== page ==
Tissue-resident memory CD8+ T cells (TRMs) confer rapid protection and immunity against viral infections. Many viruses have evolved mechanisms to inhibit MHCI presentation in order to evade CD8+ T cells, suggesting that these mechanisms may also apply to TRM-mediated protection. However, the effects of viral MHCI inhibition on the function and generation of TRMs is unclear. Herein, we demonstrate that viral MHCI inhibition reduces the abundance of CD4+ and CD8+ TRMs, but its effects on the local microenvironment compensate to promote antigen-specific CD8+ TRM formation. Unexpectedly, local cognate antigen enhances CD8+ TRM development even in the context of viral MHCI inhibition and CD8+ T cell evasion, strongly suggesting a role for in situ cross-presentation in local antigen-driven TRM differentiation. However, local cognate antigen is not required for CD8+ TRM maintenance. We also show that viral MHCI inhibition efficiently evades CD8+ TRM effector functions. These findings indicate that viral evasion of MHCI antigen presentation has consequences on the development and response of antiviral TRMs.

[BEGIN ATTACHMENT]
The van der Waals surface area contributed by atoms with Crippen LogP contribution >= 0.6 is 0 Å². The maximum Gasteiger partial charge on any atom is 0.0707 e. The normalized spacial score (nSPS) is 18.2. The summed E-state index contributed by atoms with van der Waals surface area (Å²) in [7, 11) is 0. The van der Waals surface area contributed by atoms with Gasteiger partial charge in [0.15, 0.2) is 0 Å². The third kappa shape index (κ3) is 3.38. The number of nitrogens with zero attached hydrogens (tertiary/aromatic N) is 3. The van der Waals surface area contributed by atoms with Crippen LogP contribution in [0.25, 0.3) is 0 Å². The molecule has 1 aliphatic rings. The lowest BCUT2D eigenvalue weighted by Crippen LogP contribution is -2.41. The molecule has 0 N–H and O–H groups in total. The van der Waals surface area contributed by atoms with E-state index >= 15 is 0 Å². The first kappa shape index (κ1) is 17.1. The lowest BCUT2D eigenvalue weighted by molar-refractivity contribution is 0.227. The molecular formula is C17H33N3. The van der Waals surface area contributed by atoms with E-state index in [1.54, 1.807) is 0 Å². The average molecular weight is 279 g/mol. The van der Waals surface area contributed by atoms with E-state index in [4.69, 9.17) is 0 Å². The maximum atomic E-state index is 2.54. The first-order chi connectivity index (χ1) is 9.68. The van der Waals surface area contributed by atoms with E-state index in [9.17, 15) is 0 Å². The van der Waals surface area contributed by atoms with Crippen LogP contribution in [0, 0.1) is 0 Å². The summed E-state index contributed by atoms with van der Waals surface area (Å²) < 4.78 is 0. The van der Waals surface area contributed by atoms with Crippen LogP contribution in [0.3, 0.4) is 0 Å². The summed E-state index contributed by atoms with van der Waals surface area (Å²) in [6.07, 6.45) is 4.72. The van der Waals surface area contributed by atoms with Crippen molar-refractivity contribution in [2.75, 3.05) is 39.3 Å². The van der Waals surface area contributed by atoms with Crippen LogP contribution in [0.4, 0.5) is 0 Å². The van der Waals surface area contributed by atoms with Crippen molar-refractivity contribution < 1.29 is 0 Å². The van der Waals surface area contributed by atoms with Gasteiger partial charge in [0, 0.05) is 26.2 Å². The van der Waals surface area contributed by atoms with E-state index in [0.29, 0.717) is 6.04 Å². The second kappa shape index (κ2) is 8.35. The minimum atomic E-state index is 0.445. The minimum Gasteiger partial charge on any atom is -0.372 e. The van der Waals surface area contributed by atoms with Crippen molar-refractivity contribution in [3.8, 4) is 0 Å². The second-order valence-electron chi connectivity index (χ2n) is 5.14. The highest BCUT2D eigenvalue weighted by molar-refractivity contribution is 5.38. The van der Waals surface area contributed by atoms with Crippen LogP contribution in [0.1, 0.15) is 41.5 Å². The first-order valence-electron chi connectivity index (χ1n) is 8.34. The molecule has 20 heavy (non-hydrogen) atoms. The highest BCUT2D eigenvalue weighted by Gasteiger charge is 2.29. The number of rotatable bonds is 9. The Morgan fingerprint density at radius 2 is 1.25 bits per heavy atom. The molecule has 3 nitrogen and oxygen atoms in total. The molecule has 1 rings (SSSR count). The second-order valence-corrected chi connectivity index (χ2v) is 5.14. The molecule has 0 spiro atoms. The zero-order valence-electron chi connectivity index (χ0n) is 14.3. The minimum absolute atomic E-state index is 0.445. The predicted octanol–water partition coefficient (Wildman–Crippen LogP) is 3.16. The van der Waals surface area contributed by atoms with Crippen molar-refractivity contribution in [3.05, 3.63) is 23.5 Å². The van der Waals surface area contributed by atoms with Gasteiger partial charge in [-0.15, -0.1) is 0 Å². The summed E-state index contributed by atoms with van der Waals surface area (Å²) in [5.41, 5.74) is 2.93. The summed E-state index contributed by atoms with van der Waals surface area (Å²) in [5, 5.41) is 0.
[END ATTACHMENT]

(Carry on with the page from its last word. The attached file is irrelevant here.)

© 2018 Lauron et al.